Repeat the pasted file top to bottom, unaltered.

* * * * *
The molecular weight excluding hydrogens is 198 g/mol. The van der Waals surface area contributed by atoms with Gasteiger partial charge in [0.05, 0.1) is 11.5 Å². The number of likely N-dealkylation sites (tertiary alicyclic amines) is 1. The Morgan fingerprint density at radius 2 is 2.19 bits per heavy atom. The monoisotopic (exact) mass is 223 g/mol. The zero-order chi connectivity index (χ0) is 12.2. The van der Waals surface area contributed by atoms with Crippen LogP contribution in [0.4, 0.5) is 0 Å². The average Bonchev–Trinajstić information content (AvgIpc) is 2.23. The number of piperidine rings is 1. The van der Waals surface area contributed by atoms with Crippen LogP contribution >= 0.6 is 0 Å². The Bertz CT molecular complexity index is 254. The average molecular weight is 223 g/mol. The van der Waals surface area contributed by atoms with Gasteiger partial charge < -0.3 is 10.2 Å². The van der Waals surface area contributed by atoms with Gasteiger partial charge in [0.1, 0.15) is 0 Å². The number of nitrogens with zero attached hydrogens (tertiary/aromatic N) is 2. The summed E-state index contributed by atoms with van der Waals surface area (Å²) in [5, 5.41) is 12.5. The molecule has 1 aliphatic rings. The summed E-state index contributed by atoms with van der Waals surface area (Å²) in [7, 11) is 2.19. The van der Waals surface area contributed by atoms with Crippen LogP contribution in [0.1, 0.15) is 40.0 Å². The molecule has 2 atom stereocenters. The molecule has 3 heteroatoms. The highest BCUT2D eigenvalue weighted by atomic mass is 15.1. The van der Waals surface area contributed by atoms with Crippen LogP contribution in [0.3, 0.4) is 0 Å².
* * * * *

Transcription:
The molecular weight excluding hydrogens is 198 g/mol. The van der Waals surface area contributed by atoms with Gasteiger partial charge in [0.05, 0.1) is 11.5 Å². The number of likely N-dealkylation sites (tertiary alicyclic amines) is 1. The Morgan fingerprint density at radius 2 is 2.19 bits per heavy atom. The monoisotopic (exact) mass is 223 g/mol. The zero-order chi connectivity index (χ0) is 12.2. The van der Waals surface area contributed by atoms with Crippen LogP contribution in [0.4, 0.5) is 0 Å². The average Bonchev–Trinajstić information content (AvgIpc) is 2.23. The number of piperidine rings is 1. The van der Waals surface area contributed by atoms with Crippen LogP contribution >= 0.6 is 0 Å². The Bertz CT molecular complexity index is 254. The average molecular weight is 223 g/mol. The van der Waals surface area contributed by atoms with Gasteiger partial charge < -0.3 is 10.2 Å². The van der Waals surface area contributed by atoms with Gasteiger partial charge in [0.1, 0.15) is 0 Å². The number of nitrogens with zero attached hydrogens (tertiary/aromatic N) is 2. The summed E-state index contributed by atoms with van der Waals surface area (Å²) in [5, 5.41) is 12.5. The molecule has 1 aliphatic rings. The summed E-state index contributed by atoms with van der Waals surface area (Å²) in [7, 11) is 2.19. The van der Waals surface area contributed by atoms with Crippen LogP contribution in [0.1, 0.15) is 40.0 Å². The molecule has 2 atom stereocenters. The molecule has 3 heteroatoms. The highest BCUT2D eigenvalue weighted by atomic mass is 15.1. The van der Waals surface area contributed by atoms with Crippen LogP contribution in [0.3, 0.4) is 0 Å².